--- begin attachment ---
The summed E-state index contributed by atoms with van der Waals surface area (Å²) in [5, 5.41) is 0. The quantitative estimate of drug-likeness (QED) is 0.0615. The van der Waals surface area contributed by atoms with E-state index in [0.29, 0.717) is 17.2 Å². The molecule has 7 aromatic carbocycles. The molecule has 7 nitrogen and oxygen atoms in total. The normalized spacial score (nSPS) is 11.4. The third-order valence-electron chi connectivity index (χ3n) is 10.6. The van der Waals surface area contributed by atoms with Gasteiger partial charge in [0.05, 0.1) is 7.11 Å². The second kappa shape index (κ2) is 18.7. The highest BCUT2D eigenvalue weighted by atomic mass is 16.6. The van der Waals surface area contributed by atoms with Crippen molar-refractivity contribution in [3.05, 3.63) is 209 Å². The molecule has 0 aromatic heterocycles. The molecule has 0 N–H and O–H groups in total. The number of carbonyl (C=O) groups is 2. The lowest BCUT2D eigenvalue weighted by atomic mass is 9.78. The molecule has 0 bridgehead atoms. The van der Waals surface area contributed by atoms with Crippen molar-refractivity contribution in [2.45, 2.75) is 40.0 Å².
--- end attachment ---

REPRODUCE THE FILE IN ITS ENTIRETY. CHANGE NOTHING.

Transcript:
The summed E-state index contributed by atoms with van der Waals surface area (Å²) in [5, 5.41) is 0. The quantitative estimate of drug-likeness (QED) is 0.0615. The van der Waals surface area contributed by atoms with E-state index in [0.29, 0.717) is 17.2 Å². The molecule has 7 aromatic carbocycles. The molecule has 7 nitrogen and oxygen atoms in total. The normalized spacial score (nSPS) is 11.4. The third-order valence-electron chi connectivity index (χ3n) is 10.6. The van der Waals surface area contributed by atoms with Gasteiger partial charge in [0.05, 0.1) is 7.11 Å². The second kappa shape index (κ2) is 18.7. The highest BCUT2D eigenvalue weighted by atomic mass is 16.6. The van der Waals surface area contributed by atoms with Crippen molar-refractivity contribution in [3.05, 3.63) is 209 Å². The molecule has 0 aromatic heterocycles. The molecule has 0 N–H and O–H groups in total. The number of carbonyl (C=O) groups is 2. The lowest BCUT2D eigenvalue weighted by atomic mass is 9.78. The molecule has 0 bridgehead atoms. The van der Waals surface area contributed by atoms with Crippen molar-refractivity contribution in [2.45, 2.75) is 40.0 Å².